Central to the decision is whether the site a disused burial ground within the meaning of Disused Burial Grounds Act 1884, section 1 of which defines “burial ground” as including “any churchyard, cemetery or other ground, whether consecrated or not, which has been at any time set apart for the purpose of interment”, i.e. it refers to the churchyard as a whole and not to a portion of it which is not otherwise differentiated from the remainder. Since burial continue to take place, the chancellor considered that the 1884 Act did not apply.

However, the chancellor disagreed with Professor Hill’s view that “so long as the churchyard remains `open’, i.e. it is possible in practical terms to carry out further burials, nothing may be authorized in any part of it which will prevent that part being used for burials, “[Hill, M (2007). Ecclesiastical Law (3rd ed) Oxford: OUP  para 7.93].  Referring to other authorities, he concluded

“… the fact that a churchyard is still in use for burials and that a proposed building will take up space which could otherwise be used for burials is a relevant factor when the Court is considering whether to allow a building on part of the churchyard. It is not, however, necessarily and automatically determinative of the matter”’ [para.24].

The faculty was granted on the basis that

“the building of the proposed church centre and its letting to The St. Chad’s Centre Trust Company with consequent mixed community and church use of the facilities are suitable and fitting activities to take place in a consecrated churchyard. There are real benefits to be obtained in meeting the needs both of the worshipping community of St Chad’s and those of the wider community. Those benefits outweigh the modest impact on the setting of the church and on the churchyard”, [para.36].

In Re St Margaret Lowestoft [2013] Norwich Const Ct, Ruth Arlow Ch the issue was unauthorized additions to graves – a common problem in many churchyards and one that is exacerbated by the passage of time.  Re St Margaret Lowestoft concerned the removal wooden and plastic kerbs from a number of graves.  Diocesan Registrar confirmed that under the Diocesan Churchyard Regulations wooden and plastic kerbstones were not permitted in churchyards, and the PCC unanimously agreed that a petition should be sought for their removal, in line with these regulations which reflect policies approved nationally by the Church Buildings Council,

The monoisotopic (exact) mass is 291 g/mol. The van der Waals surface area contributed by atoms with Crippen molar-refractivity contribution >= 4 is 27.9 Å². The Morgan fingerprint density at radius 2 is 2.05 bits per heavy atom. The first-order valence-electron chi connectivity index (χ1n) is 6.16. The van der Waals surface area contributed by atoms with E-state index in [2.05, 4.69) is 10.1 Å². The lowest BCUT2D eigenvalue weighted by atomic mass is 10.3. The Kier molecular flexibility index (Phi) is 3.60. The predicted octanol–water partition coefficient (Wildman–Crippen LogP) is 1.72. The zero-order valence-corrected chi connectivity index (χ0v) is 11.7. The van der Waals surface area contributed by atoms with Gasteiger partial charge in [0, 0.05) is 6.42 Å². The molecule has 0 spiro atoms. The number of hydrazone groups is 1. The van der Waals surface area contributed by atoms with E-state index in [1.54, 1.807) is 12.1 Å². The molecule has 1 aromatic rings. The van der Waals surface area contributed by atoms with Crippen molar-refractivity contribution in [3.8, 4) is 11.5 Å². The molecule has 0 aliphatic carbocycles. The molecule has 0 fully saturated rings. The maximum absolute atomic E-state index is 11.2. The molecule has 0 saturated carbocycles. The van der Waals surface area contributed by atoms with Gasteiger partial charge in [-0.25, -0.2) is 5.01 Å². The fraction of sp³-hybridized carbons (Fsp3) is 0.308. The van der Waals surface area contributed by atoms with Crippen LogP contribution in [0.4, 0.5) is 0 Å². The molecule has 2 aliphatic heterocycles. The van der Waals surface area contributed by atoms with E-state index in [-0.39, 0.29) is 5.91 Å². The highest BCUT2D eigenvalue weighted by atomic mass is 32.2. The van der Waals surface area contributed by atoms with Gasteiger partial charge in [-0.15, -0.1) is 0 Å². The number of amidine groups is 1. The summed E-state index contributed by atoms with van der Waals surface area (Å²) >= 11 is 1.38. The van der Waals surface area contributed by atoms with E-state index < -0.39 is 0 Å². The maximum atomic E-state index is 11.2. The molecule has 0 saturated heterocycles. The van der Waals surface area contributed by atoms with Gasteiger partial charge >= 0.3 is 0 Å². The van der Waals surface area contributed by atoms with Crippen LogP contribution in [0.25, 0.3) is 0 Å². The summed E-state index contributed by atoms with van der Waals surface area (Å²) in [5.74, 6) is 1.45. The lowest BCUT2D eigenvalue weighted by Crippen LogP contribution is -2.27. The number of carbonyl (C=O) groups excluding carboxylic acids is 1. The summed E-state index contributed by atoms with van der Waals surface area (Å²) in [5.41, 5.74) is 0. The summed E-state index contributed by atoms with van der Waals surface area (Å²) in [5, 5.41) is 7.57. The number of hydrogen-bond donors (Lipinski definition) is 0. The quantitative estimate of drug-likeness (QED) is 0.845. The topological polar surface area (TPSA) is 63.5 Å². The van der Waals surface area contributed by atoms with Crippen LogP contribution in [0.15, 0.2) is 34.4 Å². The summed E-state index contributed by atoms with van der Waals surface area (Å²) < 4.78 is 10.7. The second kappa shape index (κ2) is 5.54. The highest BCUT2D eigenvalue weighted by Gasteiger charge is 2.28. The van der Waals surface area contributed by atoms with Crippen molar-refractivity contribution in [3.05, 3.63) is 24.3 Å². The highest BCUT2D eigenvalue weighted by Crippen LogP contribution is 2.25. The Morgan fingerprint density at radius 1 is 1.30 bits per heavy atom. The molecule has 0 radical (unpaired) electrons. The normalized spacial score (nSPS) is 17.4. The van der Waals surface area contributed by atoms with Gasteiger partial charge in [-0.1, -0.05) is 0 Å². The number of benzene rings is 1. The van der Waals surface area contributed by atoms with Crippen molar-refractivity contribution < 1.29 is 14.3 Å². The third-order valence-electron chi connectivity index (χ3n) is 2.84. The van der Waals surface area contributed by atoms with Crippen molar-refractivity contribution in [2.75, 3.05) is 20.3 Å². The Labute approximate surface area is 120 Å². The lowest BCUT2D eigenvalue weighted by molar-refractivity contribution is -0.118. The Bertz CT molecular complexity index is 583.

“No monument shall include any kerb, railings, fencing, chippings of any kind, statue, sundial, birdbath, photograph, picture, portrait, laminated card, glass shades, plastic materials, containers or other glass objects or any other object or thing unless it is expressly permitted by these regulations” [para.18].

However, there was an objection from an 85 year old parishioner who expressed distress at the requirement to remove wooden kerbstones which were first placed around the grave of her husband in 1986.  The chancellor noted:

“The passage of time does not mean that that authority is somehow implied. Given the timescales involved, it is clear to me that the failure of previous incumbents to ensure that the Churchyard Regulations have been respected has created problems which the PCC and Revd Asquith should be commended for attempting to address. This is particularly so given the pastoral sensitivities which are inevitably engaged in such matters”, [para. 10].

“I have considered whether the passage of time should mean that the kerbstones in this churchyard should be allowed to remain in place. I have come to the conclusion that it does not”, [para. 11]

Consequently, a faculty for the proposed works was granted subject to certain conditions.

And finally… Religious Freedom and the Law 

Readers may be interested to hear that the Catholic Truth Society has published A Guide to Religious Freedom and the Law by Neil Addison. Neil’s booklet considers areas of the law relating to religious freedom and discrimination of specific interest to Roman Catholic institutions and individual Roman Catholics: in particular, the exemptions in discrimination law which apply to religious organisations in England, Wales and Scotland. Though intended primarily for a Roman Catholic audience, the publisher points out that many of the matters discussed are common across religious boundaries. Currently unavailable from Amazon, but you can order it from the CTS here.